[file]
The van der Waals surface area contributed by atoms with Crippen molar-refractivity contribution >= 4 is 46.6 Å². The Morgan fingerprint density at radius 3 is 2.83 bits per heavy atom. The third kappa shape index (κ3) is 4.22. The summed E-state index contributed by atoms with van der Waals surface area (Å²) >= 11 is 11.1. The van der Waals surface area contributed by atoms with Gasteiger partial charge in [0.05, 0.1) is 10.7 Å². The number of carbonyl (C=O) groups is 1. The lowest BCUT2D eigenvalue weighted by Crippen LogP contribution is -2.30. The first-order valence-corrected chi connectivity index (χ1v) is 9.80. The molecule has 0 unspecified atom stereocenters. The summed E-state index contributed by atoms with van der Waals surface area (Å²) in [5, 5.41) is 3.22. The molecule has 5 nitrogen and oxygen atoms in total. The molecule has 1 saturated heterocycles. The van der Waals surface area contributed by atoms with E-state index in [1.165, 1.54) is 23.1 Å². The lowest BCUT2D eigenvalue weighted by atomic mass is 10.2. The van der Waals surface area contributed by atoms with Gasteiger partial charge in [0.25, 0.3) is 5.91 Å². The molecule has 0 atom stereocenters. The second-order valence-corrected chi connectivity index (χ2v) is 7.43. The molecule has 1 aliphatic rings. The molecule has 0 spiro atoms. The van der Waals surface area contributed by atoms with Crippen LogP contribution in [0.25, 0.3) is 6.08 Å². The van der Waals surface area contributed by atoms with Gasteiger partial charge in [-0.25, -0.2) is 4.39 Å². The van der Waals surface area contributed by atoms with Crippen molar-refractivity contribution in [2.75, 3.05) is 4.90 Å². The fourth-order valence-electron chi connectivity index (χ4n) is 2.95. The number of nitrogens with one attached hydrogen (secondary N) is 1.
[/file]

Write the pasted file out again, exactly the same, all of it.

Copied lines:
The van der Waals surface area contributed by atoms with Crippen molar-refractivity contribution >= 4 is 46.6 Å². The Morgan fingerprint density at radius 3 is 2.83 bits per heavy atom. The third kappa shape index (κ3) is 4.22. The summed E-state index contributed by atoms with van der Waals surface area (Å²) >= 11 is 11.1. The van der Waals surface area contributed by atoms with Gasteiger partial charge in [0.05, 0.1) is 10.7 Å². The number of carbonyl (C=O) groups is 1. The lowest BCUT2D eigenvalue weighted by Crippen LogP contribution is -2.30. The first-order valence-corrected chi connectivity index (χ1v) is 9.80. The molecule has 0 unspecified atom stereocenters. The summed E-state index contributed by atoms with van der Waals surface area (Å²) in [5, 5.41) is 3.22. The molecule has 5 nitrogen and oxygen atoms in total. The molecule has 1 saturated heterocycles. The van der Waals surface area contributed by atoms with E-state index in [1.165, 1.54) is 23.1 Å². The lowest BCUT2D eigenvalue weighted by atomic mass is 10.2. The van der Waals surface area contributed by atoms with Gasteiger partial charge in [0.25, 0.3) is 5.91 Å². The molecule has 0 atom stereocenters. The second-order valence-corrected chi connectivity index (χ2v) is 7.43. The molecule has 1 aliphatic rings. The molecule has 0 spiro atoms. The van der Waals surface area contributed by atoms with Crippen LogP contribution in [0.25, 0.3) is 6.08 Å². The van der Waals surface area contributed by atoms with Gasteiger partial charge in [-0.25, -0.2) is 4.39 Å². The van der Waals surface area contributed by atoms with Crippen molar-refractivity contribution in [2.75, 3.05) is 4.90 Å². The fourth-order valence-electron chi connectivity index (χ4n) is 2.95. The number of nitrogens with one attached hydrogen (secondary N) is 1.